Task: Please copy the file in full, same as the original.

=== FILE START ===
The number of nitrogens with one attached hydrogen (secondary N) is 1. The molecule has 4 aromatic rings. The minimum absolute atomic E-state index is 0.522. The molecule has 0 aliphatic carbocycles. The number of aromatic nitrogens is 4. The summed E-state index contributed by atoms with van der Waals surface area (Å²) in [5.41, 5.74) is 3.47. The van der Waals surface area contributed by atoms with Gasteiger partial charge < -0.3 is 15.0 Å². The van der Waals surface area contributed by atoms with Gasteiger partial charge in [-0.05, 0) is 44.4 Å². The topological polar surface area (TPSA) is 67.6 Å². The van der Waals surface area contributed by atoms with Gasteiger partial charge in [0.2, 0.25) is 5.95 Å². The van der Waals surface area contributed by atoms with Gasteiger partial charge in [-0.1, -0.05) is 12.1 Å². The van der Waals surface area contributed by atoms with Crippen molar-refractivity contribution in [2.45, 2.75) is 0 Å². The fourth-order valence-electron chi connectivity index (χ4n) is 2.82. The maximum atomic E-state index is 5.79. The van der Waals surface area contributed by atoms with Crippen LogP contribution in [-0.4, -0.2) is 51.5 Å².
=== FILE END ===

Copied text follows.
The number of nitrogens with one attached hydrogen (secondary N) is 1. The molecule has 4 aromatic rings. The minimum absolute atomic E-state index is 0.522. The molecule has 0 aliphatic carbocycles. The number of aromatic nitrogens is 4. The summed E-state index contributed by atoms with van der Waals surface area (Å²) in [5.41, 5.74) is 3.47. The van der Waals surface area contributed by atoms with Gasteiger partial charge < -0.3 is 15.0 Å². The van der Waals surface area contributed by atoms with Gasteiger partial charge in [-0.05, 0) is 44.4 Å². The topological polar surface area (TPSA) is 67.6 Å². The van der Waals surface area contributed by atoms with Gasteiger partial charge in [0.2, 0.25) is 5.95 Å². The van der Waals surface area contributed by atoms with Gasteiger partial charge in [-0.1, -0.05) is 12.1 Å². The van der Waals surface area contributed by atoms with Crippen molar-refractivity contribution in [2.45, 2.75) is 0 Å². The fourth-order valence-electron chi connectivity index (χ4n) is 2.82. The maximum atomic E-state index is 5.79. The van der Waals surface area contributed by atoms with Crippen LogP contribution in [-0.4, -0.2) is 51.5 Å².